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Border Tensions Escalate as North Korea Sends Drones into South Korean Airspace

South Korea scrambles jets in response to North Korean drone incursion

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Aditya Saikrishna
Aditya Saikrishna
I am 21 years old and an avid Motorsports enthusiast.

SOUTH KOREA: According to the South Korean military, five North Korean drones entered South Korea on Monday. South Korea attempted to shoot down the North Korean aircraft by scrambling jets and attack helicopters. 

South Korean military fired about one hundred shots

According to the military official, the South Korean military also sent surveillance aircraft into the North to photograph its military installations as part of its response.

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Lee Seung-o, an official with the Joint Chiefs of Staff, stated at a briefing that “this is a clear act of provocation” by North Korea, which, in his words, was “violating” South Korean airspace.

One of the five drones from North Korea flew close to Seoul, the capital of South Korea, while the others flew close to the west coast. The drones were “operated assets to shoot down,” according to Lee.

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He didn’t say if the jets had shot down any drones, but according to the media, the South Korean military fired about one hundred shots but didn’t destroy any of them. Lee said that when it first saw the drones, South Korea fired “warning shots.”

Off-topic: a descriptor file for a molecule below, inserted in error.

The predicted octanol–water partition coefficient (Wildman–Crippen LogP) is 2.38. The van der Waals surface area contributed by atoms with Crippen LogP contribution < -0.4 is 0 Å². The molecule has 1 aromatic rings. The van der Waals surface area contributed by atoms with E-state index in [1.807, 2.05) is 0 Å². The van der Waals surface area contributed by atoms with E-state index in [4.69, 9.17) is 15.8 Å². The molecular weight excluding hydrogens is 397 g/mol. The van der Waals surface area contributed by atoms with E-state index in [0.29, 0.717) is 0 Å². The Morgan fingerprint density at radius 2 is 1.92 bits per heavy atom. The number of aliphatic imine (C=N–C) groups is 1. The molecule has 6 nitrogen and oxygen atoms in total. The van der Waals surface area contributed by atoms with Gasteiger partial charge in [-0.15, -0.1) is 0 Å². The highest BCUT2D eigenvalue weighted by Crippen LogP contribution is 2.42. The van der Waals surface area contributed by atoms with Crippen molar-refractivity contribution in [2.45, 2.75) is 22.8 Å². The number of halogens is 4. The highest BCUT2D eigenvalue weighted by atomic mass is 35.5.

According to media reports, which cited the Joint Chiefs of Staff of South Korea, one of the drones returned to North Korea, while the other four managed to escape from the range of the South Korean jets.

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North Korea’s state media did not mention drones and had no channel for South Korean media inquiries.

Lee stated that South Korean reconnaissance aircraft entered the North to take pictures of the North Korean drone flights in action, implying that the North Korean drones intended to be for surveillance.

The military reported earlier that South Korea detected the five drones in the skies of the western city of Gimpo around 10:25 a.m. (0125 GMT) and tracked them as they crossed the Military Demarcation Line between the two Korean countries.

On Monday, Lee stated that the North Korean drones were small—about two meters—but he did not provide any additional information regarding their equipment if any.

North Korea has had poor relations with South Korea, a U.S. ally, for decades. Still, tensions have recently increased as a new, conservative South Korean government took office and North Korea continues its nuclear and missile programs.

In response to a record number of North Korean missile tests this year, South Korean and American forces have intensified military exercises. North Korea sees exercises of this kind as preparations for an invasion.

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